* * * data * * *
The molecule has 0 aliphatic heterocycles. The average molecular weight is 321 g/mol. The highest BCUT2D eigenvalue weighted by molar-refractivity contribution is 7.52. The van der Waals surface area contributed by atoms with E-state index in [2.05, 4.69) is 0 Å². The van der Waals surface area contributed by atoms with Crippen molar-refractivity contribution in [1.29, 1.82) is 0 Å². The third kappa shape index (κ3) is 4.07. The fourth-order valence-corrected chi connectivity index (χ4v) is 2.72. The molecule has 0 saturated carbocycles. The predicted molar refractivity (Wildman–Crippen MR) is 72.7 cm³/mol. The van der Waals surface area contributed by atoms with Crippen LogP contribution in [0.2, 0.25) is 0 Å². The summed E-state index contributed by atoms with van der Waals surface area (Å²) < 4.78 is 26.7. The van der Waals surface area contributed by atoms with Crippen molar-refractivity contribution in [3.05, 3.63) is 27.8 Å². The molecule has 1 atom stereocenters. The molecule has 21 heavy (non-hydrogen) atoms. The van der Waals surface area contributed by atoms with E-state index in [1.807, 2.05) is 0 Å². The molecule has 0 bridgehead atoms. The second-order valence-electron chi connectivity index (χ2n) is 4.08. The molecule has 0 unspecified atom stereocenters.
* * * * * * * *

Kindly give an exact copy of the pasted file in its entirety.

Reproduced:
The molecule has 0 aliphatic heterocycles. The average molecular weight is 321 g/mol. The highest BCUT2D eigenvalue weighted by molar-refractivity contribution is 7.52. The van der Waals surface area contributed by atoms with E-state index in [2.05, 4.69) is 0 Å². The van der Waals surface area contributed by atoms with Crippen molar-refractivity contribution in [1.29, 1.82) is 0 Å². The third kappa shape index (κ3) is 4.07. The fourth-order valence-corrected chi connectivity index (χ4v) is 2.72. The molecule has 0 saturated carbocycles. The predicted molar refractivity (Wildman–Crippen MR) is 72.7 cm³/mol. The van der Waals surface area contributed by atoms with Crippen LogP contribution in [0.2, 0.25) is 0 Å². The summed E-state index contributed by atoms with van der Waals surface area (Å²) < 4.78 is 26.7. The van der Waals surface area contributed by atoms with Crippen molar-refractivity contribution in [3.05, 3.63) is 27.8 Å². The molecule has 1 atom stereocenters. The molecule has 21 heavy (non-hydrogen) atoms. The van der Waals surface area contributed by atoms with E-state index in [1.807, 2.05) is 0 Å². The molecule has 0 bridgehead atoms. The second-order valence-electron chi connectivity index (χ2n) is 4.08. The molecule has 0 unspecified atom stereocenters.